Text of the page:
Wednesday, July 26, 2006.
Statement from Mark Richert, director of public policy, American Foundation for the Blind:
Today our country is celebrating the sweet sixteen of the Americans with Disabilities Act (ADA), the landmark legislation that revolutionized life for people with disabilities. The next revolution is to ensure that ADA is relevant to the digital age, including access to ticket kiosks, retail check-out terminals, and especially web sites. Important steps have been taken, such as the installation of check-out terminals by Wal-Mart with accessible keypads for PIN entry. But much more needs to be done.
Right now people with vision loss are being shut out from popular commercial web sites because so few businesses follow accessibility guidelines for the web. Imagine not being able to easily shop online, search for important medical information, book travel arrangements, or apply for a job through a popular career site. This is especially frustrating for people with disabilities who have fewer transportation options, and often need to use an online store or business to make necessary purchases for daily life or to address confidential medical, financial, or other concerns.
The US Department of Justice and the Presidentially-appointed National Council on Disability have said repeatedly that the ADA covers accessibility of commercial web sites for people with disabilities, but too few adhere to it. When web pages are not designed with accessibility in mind, people with vision loss and other disabilities are shut out from the goods and services on the site.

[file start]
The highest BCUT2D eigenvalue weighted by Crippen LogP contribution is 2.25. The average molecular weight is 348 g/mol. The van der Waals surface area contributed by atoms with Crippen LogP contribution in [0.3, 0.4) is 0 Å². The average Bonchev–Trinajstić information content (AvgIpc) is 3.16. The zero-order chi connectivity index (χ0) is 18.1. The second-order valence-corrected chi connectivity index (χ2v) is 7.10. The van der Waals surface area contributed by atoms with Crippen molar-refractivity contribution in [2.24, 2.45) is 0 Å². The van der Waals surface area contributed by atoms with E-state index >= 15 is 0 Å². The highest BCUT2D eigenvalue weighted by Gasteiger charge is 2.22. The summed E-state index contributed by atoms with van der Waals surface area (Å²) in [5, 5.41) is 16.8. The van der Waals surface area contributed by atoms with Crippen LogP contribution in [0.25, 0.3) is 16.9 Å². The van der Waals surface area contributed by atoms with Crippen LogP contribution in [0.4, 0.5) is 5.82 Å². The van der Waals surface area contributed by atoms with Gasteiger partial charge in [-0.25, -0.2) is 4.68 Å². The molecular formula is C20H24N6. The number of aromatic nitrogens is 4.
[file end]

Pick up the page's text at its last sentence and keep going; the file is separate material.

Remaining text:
The good news is businesses can easily improve the accessibility of their sites with a few simple modifications-such as labeling graphics and links, and following other accessible design techniques. And many are. Just last week, Google launched a search tool, Google Accessible Search that ranks results based on the accessibility of the site. Yahoo! has also taken steps toward improving the accessibility of its site by adding headings to the site, which allows people who are blind or have low vision to easily navigate the site using screen reader commands.
But businesses need to do more. Consumers in California, for example, have taken Target to court over the retail giant's reluctance to make their online store open to people with disabilities. And with the population aging, and the number of people with vision loss expected to multiply in decades to come, more and more people will need businesses to have accessible web sites.
As the world goes digital, so is the ADA. Businesses and major online retailers must start building "electronic ramps" so that people with disabilities can access their sites with ease.
End of article.
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